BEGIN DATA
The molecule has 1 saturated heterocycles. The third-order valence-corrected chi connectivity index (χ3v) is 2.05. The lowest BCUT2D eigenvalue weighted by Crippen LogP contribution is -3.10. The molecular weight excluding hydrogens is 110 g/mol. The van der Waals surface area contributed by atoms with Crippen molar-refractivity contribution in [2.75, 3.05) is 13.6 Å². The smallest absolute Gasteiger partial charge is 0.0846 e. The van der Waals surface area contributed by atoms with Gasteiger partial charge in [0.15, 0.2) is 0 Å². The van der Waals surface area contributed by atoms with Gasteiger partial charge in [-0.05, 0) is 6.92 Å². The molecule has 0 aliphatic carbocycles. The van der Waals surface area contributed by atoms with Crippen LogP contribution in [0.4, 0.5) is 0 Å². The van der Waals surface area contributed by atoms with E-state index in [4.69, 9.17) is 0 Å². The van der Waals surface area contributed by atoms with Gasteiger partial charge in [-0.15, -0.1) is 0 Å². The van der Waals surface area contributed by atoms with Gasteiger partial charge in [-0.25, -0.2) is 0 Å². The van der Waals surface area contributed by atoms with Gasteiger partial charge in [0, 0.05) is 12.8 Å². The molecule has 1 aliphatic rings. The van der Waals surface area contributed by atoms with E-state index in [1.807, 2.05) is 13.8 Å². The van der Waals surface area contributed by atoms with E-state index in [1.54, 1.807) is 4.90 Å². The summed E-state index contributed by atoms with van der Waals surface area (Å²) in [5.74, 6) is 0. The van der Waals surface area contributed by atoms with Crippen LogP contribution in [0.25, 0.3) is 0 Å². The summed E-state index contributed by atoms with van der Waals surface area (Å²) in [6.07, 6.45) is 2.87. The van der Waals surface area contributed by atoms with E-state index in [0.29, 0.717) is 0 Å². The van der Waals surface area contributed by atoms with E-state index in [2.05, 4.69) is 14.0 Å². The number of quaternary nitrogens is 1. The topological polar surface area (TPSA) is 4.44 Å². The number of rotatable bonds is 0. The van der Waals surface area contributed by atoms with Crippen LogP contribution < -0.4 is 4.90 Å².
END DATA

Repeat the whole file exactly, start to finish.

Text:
The molecule has 1 saturated heterocycles. The third-order valence-corrected chi connectivity index (χ3v) is 2.05. The lowest BCUT2D eigenvalue weighted by Crippen LogP contribution is -3.10. The molecular weight excluding hydrogens is 110 g/mol. The van der Waals surface area contributed by atoms with Crippen molar-refractivity contribution in [2.75, 3.05) is 13.6 Å². The smallest absolute Gasteiger partial charge is 0.0846 e. The van der Waals surface area contributed by atoms with Gasteiger partial charge in [0.15, 0.2) is 0 Å². The van der Waals surface area contributed by atoms with Gasteiger partial charge in [-0.05, 0) is 6.92 Å². The molecule has 0 aliphatic carbocycles. The van der Waals surface area contributed by atoms with Crippen LogP contribution in [0.4, 0.5) is 0 Å². The van der Waals surface area contributed by atoms with E-state index in [4.69, 9.17) is 0 Å². The van der Waals surface area contributed by atoms with Gasteiger partial charge in [-0.15, -0.1) is 0 Å². The van der Waals surface area contributed by atoms with Gasteiger partial charge in [-0.25, -0.2) is 0 Å². The van der Waals surface area contributed by atoms with Gasteiger partial charge in [0, 0.05) is 12.8 Å². The molecule has 1 aliphatic rings. The van der Waals surface area contributed by atoms with E-state index in [1.807, 2.05) is 13.8 Å². The van der Waals surface area contributed by atoms with E-state index in [1.54, 1.807) is 4.90 Å². The summed E-state index contributed by atoms with van der Waals surface area (Å²) in [5.74, 6) is 0. The van der Waals surface area contributed by atoms with Crippen LogP contribution in [0.25, 0.3) is 0 Å². The summed E-state index contributed by atoms with van der Waals surface area (Å²) in [6.07, 6.45) is 2.87. The van der Waals surface area contributed by atoms with E-state index in [0.29, 0.717) is 0 Å². The van der Waals surface area contributed by atoms with E-state index in [2.05, 4.69) is 14.0 Å². The number of quaternary nitrogens is 1. The topological polar surface area (TPSA) is 4.44 Å². The number of rotatable bonds is 0. The van der Waals surface area contributed by atoms with Crippen LogP contribution < -0.4 is 4.90 Å².